I’ve already written a fair amount about Introverted Sensing (Si), both on Personality Junkie and in my books. But having recently revisited Lenore Thomson’s book, Personality Type: An Owner’s Manual, I felt inspired to explore Si afresh via the lens of Thomson.
As you’re probably aware, Introverted Sensing (or what Jung called Introverted Sensation) serves as the dominant function for ISTJ and ISFJ types. Thomson asserts that, like Extraverted Sensing (Se), Si is “focused on data received through the senses.” Beyond that, however, Si and Se begin to part ways, for reasons we’ll now explore.
Immersing itself in external data procured by the five senses, Extraverted Sensing serves as the main tool of ESTP and ESFP types. Known for their cat-like reflexes and propensity to lose themselves in action, these types are highly attuned and responsive to external stimuli. Se doesn’t attempt to block or modify incoming sensations, but merely responds to them. This is why so many professional athletes and first responders are ESPs. Rather than overthinking things, as other types might be inclined to do, they develop and trust their Se instincts.
By contrast, when we look at ISTJ and ISFJ types, we see little, if any, instinct at play. Instead, what we find is a more deliberate, methodical, and predictable mode of functioning. Instead of spontaneously responding to the world, ISJs are guided by internalized rules, principles, and responsibilities. Let’s now take a closer look at the nature of Si and how it plays out in ISTJ and INFJ types.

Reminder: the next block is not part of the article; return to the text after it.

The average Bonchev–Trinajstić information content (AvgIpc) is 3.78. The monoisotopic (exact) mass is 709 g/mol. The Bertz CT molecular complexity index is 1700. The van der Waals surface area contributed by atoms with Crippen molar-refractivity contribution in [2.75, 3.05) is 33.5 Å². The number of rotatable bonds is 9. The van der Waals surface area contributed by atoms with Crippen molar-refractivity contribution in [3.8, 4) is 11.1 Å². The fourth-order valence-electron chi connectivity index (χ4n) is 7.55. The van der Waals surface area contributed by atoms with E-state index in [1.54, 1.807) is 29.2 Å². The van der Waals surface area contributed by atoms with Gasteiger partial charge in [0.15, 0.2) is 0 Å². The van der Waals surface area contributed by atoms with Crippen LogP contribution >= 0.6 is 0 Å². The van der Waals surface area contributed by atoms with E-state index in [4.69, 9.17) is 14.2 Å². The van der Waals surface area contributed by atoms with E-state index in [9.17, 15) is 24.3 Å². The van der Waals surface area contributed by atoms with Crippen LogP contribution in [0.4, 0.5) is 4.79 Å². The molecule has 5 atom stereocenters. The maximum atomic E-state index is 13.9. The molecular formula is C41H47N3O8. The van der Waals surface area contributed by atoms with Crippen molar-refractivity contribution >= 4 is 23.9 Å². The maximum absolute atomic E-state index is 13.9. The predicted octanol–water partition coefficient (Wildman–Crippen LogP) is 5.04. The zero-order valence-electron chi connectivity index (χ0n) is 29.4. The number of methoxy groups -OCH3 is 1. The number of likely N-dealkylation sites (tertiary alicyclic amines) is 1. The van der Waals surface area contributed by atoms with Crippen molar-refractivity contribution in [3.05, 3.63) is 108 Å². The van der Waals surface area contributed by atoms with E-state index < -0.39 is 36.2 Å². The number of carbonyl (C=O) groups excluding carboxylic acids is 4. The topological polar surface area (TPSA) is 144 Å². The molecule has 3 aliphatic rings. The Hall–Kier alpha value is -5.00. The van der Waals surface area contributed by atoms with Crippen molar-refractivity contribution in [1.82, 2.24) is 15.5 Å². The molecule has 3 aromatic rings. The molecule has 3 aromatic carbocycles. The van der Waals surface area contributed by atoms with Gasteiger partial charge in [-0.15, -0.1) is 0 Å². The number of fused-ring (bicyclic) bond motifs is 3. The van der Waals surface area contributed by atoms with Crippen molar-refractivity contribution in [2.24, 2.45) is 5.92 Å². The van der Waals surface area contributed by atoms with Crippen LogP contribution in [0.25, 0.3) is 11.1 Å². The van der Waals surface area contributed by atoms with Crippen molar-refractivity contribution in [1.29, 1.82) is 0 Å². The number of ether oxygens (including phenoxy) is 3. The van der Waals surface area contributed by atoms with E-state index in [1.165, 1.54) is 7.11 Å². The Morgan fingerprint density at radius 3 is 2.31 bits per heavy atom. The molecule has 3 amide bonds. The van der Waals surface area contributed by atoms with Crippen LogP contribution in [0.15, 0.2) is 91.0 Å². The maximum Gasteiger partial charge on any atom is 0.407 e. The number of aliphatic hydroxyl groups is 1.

Introverted Sensing (Si) in ISTJ & ISFJ Types
To kick things off, let’s examine another key passage from Thomson:
Ask five people who saw the same movie to describe what it was about, and it’s clear that each person is impressed by certain aspects of reality and not others. We don’t remember—or even notice—everything we see, hear… Only some things strike us as important, useful, familiar or exciting enough to convert into mental content—that is, into facts that we retain over time. Si guides this selection, and it prompts us to reconcile our new impressions with the ones we’ve already stored.
Here, Thomson highlights some important distinctions between Se and Si, some of which we’ve already touched on. One critical point is her use of the word selection, or what I might call discrimination. Namely, she is arguing that Si is more discriminating than Se in that it only pays attention to, or registers, sensations it deems salient or important.
But how does Introverted Sensing determine which sensations are important? According to Jung, all the introverted functions are rooted in subjective (read: inner) data. They use the self—its thoughts, feelings, perceptions, interests, needs, and desires—as a key reference point for understanding and navigating reality. Hence, at minimum, we can say that Si determines which sensations are worth noting and preserving by referencing the existing contents of the self.
Thomson also espouses that Si helps us “find ourselves” in whatever is happening, grounding our perceptions in what we already know. I don’t see this as necessarily limited to Si, however, as all the introverted functions are anchored in the self and tend to relate outer experiences back to inner ones. What we can say is that, like other introverts, ISJs tend to keep at least one eye on their inner world which they use as a lens and guide for the external world.